Page Banner

United States Department of Agriculture

Agricultural Research Service

Research Project: ENERGY REGULATION DURING THE ADULT LIFESPAN Title: The energy content of restaurant foods without stated calorie information

Authors
item Urban, Lorien -
item Lichtenstein, Alice -
item Gary, Christine -
item Fierstein, Jamie -
item Equi, Ashley -
item Kussmaul, Carolyn -
item Dallal, Gerard -
item Roberts, Susan -

Submitted to: Archives of Internal Medicine
Publication Type: Peer Reviewed Journal
Publication Acceptance Date: December 5, 2012
Publication Date: July 22, 2013
Citation: Urban, L.E., Lichtenstein, A.H., Gary, C.E., Fierstein, J.L., Equi, A., Kussmaul, C., Dallal, G.E., Roberts, S.B. 2013. The energy content of restaurant foods without stated calorie information. Archives of Internal Medicine. 173(14):1292-1299.

Interpretive Summary: Self-monitoring calorie intake is an important tool in preventing and treating obesity; however, this is challenging given that there is little available information on the energy content of foods offered by non-chain restaurants, which account for approximately 50% of restaurant locations in the US. Dietary energy contents of the 42 most frequently purchased meals from the 9 most common restaurant categories was measured by bomb calorimetry. Non-chain and small chain restaurants in Boston, MA were randomly selected and 157 individual meals were analyzed. All meal categories provided excessive calories having an average of 1327 kcal (95% confidence interval [CI], 1248-1406 kcal) which is equivalent to 66% of daily required calories for an average person. Eight percent of meals provided more than 100% of the daily required calories for an average person, and different food categories had different calories, on average. Calories varied greatly for the same meal from different restaurants, but there was no statistically significant effect of restaurant establishment or size. In addition, meals in non-chain and small chain restaurants had an average of 49% more calories than the most popular meals from the largest national chain restaurants (P<.0001). National chain restaurants have been criticized for offering meals with excess dietary energy, but this study found that non-chain and small-chain restaurants, which provide no nutrition information, also provide excessive dietary energy in amounts greater than popular meals from chain restaurants. A national requirement for accurate calorie labeling in all restaurants may discourage menus offering unhealthy portions and would allow consumers to make informed choices about ordering meals that promote weight gain and obesity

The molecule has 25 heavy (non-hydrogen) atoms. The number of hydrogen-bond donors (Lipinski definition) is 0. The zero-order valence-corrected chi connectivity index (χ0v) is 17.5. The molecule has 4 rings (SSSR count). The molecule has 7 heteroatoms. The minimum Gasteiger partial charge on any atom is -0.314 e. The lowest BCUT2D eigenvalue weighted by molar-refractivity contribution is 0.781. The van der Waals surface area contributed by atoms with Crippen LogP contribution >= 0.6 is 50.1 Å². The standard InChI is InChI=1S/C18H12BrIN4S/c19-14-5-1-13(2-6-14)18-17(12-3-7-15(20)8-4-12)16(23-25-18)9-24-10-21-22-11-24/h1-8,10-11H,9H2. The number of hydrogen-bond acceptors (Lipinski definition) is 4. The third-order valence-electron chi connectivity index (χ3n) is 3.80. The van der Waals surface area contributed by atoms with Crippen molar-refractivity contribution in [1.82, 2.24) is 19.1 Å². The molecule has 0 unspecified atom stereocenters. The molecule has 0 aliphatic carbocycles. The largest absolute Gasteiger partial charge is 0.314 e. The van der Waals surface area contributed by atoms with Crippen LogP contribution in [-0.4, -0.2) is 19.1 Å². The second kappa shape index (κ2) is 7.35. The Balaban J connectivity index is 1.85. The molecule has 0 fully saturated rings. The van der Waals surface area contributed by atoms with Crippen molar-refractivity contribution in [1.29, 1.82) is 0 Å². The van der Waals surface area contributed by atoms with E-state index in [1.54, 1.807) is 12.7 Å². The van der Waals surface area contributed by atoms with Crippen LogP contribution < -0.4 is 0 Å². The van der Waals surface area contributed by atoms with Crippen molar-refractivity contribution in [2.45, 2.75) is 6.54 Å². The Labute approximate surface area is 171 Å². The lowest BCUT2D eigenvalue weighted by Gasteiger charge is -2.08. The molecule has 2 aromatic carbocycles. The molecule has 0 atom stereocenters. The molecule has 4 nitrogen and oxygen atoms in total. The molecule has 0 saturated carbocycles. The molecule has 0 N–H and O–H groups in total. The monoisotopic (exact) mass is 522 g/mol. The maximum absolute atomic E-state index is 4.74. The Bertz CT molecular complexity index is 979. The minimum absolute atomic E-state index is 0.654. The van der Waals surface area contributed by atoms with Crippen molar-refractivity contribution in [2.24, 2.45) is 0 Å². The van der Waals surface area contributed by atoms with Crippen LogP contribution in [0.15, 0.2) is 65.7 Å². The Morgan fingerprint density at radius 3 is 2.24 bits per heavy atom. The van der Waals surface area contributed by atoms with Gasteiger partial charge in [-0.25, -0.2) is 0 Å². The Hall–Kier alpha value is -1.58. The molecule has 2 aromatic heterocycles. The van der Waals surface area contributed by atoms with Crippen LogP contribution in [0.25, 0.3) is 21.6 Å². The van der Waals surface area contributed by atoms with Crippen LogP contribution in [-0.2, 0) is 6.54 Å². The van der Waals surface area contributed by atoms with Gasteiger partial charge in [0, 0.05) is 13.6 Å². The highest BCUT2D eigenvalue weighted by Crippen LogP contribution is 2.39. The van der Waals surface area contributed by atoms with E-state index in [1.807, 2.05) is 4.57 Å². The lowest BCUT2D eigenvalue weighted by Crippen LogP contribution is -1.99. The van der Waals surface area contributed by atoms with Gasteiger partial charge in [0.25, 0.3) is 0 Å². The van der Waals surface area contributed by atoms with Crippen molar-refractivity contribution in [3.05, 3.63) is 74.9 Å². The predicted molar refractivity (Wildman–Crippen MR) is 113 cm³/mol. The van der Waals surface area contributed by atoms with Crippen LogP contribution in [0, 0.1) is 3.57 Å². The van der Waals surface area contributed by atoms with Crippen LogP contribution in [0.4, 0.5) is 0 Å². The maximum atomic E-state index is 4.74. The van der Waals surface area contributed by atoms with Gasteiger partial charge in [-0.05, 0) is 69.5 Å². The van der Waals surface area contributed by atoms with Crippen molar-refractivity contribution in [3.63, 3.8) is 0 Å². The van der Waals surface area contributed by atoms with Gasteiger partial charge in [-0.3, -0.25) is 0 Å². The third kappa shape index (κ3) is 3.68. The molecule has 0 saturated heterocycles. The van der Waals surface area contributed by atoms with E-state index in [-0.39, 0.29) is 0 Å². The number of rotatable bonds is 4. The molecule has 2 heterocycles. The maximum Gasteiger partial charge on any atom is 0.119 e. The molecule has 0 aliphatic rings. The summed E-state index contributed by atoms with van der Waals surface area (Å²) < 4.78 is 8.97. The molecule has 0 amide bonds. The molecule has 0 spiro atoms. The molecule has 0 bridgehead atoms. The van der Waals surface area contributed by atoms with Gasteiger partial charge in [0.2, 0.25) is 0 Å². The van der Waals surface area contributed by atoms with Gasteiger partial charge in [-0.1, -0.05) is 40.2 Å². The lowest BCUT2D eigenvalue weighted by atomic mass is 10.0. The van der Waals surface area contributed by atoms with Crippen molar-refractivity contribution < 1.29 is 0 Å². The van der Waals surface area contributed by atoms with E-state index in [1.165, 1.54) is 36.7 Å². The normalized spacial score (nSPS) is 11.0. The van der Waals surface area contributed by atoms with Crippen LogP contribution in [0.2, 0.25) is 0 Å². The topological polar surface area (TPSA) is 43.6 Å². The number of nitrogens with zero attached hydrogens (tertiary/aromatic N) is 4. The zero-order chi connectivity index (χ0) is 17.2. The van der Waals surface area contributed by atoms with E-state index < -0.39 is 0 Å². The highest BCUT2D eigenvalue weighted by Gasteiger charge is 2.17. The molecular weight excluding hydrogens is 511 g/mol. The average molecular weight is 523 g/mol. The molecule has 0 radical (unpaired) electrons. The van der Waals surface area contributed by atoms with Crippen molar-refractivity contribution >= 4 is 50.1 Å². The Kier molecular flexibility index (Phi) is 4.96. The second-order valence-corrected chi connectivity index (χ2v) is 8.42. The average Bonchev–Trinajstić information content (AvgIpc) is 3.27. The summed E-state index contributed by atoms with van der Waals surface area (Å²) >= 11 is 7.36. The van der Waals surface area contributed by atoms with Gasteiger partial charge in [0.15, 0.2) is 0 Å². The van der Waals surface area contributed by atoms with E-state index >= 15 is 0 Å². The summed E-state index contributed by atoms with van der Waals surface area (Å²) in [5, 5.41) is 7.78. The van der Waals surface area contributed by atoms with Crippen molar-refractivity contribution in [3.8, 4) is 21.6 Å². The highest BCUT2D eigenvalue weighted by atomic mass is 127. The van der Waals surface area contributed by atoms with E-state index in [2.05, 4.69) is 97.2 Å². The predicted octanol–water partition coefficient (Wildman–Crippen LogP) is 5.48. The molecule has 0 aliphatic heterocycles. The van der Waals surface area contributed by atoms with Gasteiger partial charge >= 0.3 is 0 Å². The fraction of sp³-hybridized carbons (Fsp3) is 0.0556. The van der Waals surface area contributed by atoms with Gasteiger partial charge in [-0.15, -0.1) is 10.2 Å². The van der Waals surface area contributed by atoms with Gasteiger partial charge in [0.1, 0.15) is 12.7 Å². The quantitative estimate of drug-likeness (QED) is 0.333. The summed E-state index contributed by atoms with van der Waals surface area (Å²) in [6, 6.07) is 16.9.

Technical Abstract: Context: National recommendations for prevention and treatment of obesity emphasize reducing energy intake through self-monitoring food consumption. However, there is little information on the energy content of foods offered by non-chain restaurants, which account for approximately 50% of restaurant locations in the US. Objective: To determine the energy contents of frequently purchased meals from restaurants that do not provide information on dietary energy. Design and Setting: Dietary energy contents of the 42 most frequently purchased meals from the 9 most common restaurant categories were determined by bomb calorimetry. Non-chain and small chain restaurants were randomly selected and 157 individual meals were analyzed. Main Outcome Measure: Laboratory-measured gross energy. Results All meal categories provided excessive dietary energy. Mean energy of individual meals was 1327 kcal (95% confidence interval [CI], 1248-1406 kcal), equivalent to 66% of typical daily energy requirements. There was a significant effect of food category on meal energy (P<.05), and 8% of meals provided >100% typical daily energy requirements. Within-meal variability was large (271 kcal, average SD), and there was no significant effect of restaurant establishment or size. In addition, meal energy contents averaged 49% greater than those of popular meals from the largest national chain restaurants (P<.0001), and in subset analyses contained 19% more energy than national food database information for directly equivalent items (P=.0002). Conclusion: National chain restaurants have been criticized for offering meals with excess dietary energy. This study found that non-chain and small-chain restaurants, which provide no nutrition information, also provide excessive dietary energy, in amounts apparently greater than popular meals from chain restaurants or information in national food databases. A national requirement for accurate calorie labeling in all restaurants may discourage menus offering unhealthy portions, and would allow consumers to make informed choices about ordering meals that promote weight gain and obesity.

Last Modified: 12/25/2014
Footer Content Back to Top of Page